In part one of this post, we discussed the added value projects can give in a church Bible class setting. Done well, projects can enhance student learning and teach godly character traits like patience and perseverance. Even most secular teachers are unaware, however, that projects can also be done with preschoolers.
In the first post, we discussed how to structure and manage a project for preschoolers. Now, we want to give you a few possible ideas to get you started.
- Grow something. Growing something is a great long term project if you want to use only a bit of your activity time for the project after the first class. Growing things mentioned in the Bible is great. Consider planting mustard seeds and see who can grow the tallest one. Teach students not only what they need to help their plants grow, but also what they need to start doing to grow spiritually. Or make it a service project and plant (and tend) a community garden or start container gardens using only kitchen scraps as “seeds”. Then gift the produce or container gardens (once they are big enough) to people who may struggle to feed their families.
- Build something. There are a lot of buildings mentioned in the Bible. Some of them, like the Tabernacle and Temple, students will hear about for years to come. Even preschoolers can make simple models of the main parts. Make the model large enough for all students to participate over a couple of weeks. If you have a lot of kids and a lot of space, divide them into two groups and have each build a different structure. Or give students lots of craft supplies, and building blocks and have them build models of the stories of their choice. When finished either project, display them in your very own ”Bible museum” for parents and others to see.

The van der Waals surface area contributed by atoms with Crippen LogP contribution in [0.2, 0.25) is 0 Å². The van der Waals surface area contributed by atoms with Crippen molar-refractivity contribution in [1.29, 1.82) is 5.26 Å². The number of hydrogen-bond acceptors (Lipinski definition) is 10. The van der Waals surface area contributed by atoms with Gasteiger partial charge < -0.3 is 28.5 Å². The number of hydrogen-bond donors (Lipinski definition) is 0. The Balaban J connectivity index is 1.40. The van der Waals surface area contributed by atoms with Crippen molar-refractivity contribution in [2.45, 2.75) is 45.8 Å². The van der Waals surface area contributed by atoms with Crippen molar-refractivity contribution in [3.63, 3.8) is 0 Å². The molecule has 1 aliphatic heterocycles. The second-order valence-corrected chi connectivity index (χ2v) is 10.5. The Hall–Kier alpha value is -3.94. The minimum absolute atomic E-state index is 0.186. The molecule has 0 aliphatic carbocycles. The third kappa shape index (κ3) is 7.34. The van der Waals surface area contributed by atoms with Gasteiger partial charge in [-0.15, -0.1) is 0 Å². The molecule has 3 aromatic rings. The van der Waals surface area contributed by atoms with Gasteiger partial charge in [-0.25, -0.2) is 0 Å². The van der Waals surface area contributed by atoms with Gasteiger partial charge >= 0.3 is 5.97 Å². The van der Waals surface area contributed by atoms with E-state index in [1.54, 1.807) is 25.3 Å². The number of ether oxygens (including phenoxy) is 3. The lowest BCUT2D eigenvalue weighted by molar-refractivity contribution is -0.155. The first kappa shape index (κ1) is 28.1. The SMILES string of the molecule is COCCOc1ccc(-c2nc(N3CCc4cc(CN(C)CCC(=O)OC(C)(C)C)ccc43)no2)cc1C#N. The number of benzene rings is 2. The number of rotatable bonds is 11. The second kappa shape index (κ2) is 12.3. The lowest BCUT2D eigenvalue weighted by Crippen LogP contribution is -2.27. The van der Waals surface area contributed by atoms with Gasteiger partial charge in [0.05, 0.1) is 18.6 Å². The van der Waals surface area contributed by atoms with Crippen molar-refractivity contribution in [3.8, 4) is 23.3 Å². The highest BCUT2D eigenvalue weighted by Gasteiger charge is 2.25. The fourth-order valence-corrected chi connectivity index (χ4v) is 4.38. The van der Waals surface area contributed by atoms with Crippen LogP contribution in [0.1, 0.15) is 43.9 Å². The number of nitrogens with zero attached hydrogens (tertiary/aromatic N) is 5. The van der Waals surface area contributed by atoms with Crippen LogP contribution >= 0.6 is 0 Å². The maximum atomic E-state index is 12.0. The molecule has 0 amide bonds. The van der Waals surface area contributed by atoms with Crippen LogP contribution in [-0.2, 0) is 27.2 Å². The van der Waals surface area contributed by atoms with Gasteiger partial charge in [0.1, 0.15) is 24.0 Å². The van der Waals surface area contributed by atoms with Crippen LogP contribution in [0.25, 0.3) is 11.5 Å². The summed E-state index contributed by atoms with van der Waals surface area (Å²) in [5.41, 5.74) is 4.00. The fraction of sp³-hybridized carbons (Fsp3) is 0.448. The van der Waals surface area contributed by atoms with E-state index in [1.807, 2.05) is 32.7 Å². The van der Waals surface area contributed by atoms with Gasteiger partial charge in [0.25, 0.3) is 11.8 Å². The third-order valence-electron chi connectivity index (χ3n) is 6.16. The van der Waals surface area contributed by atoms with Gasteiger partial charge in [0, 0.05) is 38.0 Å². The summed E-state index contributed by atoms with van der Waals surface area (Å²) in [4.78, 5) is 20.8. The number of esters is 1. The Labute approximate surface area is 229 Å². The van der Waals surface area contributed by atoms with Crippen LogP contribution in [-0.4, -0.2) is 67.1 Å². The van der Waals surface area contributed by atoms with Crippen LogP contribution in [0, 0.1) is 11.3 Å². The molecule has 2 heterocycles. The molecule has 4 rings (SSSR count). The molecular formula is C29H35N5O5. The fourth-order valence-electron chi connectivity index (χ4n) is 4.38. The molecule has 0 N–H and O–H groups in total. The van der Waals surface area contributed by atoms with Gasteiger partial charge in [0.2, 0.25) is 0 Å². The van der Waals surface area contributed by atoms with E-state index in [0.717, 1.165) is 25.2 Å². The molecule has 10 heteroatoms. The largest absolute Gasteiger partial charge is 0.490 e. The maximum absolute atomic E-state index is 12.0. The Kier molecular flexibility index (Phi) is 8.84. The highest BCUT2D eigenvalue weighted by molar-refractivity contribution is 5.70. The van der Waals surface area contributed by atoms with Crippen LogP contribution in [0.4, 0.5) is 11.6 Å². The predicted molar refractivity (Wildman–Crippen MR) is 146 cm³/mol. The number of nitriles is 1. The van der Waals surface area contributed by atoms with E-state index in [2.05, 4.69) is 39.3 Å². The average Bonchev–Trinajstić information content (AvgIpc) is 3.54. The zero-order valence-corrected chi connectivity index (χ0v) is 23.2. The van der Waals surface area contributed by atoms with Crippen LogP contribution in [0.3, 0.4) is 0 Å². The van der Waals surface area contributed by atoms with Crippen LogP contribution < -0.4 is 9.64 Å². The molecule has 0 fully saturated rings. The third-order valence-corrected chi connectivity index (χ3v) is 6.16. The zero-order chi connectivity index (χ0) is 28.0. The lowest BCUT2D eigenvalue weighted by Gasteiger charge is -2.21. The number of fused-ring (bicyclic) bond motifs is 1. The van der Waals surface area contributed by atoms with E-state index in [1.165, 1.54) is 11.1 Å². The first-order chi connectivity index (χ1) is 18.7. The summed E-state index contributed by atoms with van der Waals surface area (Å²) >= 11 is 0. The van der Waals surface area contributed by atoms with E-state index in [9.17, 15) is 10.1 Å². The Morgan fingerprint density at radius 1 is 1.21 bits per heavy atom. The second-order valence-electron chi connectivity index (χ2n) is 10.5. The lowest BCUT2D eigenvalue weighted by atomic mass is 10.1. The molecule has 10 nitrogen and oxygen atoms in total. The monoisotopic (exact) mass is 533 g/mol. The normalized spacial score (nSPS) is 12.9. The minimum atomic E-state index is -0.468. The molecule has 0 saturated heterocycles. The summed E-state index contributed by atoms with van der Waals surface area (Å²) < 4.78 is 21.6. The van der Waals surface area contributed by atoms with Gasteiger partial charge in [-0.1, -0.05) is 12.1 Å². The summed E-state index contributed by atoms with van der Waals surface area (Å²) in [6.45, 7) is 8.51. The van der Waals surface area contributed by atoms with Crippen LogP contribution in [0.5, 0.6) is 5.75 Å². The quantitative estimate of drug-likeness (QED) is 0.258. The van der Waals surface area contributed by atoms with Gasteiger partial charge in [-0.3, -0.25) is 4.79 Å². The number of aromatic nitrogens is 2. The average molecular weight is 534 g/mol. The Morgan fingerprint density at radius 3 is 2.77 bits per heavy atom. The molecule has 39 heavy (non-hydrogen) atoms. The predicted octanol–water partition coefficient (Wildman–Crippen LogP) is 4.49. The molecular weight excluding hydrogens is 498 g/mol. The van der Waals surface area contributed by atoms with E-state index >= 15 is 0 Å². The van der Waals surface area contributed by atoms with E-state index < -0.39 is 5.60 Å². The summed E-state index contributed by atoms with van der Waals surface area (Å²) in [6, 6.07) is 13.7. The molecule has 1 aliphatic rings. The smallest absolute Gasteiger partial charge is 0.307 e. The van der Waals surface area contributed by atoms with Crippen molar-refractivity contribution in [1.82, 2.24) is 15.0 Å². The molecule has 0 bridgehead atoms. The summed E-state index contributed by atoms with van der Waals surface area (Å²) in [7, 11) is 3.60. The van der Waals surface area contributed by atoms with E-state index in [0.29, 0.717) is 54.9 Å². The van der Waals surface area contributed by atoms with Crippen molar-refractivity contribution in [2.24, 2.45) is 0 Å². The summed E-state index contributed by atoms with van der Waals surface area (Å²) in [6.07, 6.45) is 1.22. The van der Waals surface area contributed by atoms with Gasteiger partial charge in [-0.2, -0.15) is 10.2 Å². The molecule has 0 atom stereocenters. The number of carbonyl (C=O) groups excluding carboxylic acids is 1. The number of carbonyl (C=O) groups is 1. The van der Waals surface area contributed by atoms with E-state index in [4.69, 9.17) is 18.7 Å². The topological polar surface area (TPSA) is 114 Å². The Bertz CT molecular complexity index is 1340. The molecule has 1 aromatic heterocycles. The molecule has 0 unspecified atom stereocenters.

- Act it out. Allow students to ”write” and perform their own skits of either a Bible story or an application principle.
- Make something. Whether it’s an art display or book they create, encourage them to explore perhaps a group of Bible stories attached to a particular person. (If students want writing, but can’t write or type yet, they can dictate to an adult who captures it for them.)
Whatever project area you choose, give the children as many choices as possible. So if you decide to grow something, give them several options from which to choose. The more choices students make on the project, the more engaged they will be and the more excited they will be about the finished project. (Word of warning to those of you who think everything your class does should look ”professional”, do not ruin the project experience for your students. The finished project should look like preschoolers did it. It is in the best interest of the kids.)
Have fun with it. Try a small project first to work out the kinks. Then make projects part of your activity rotation in your Bible class.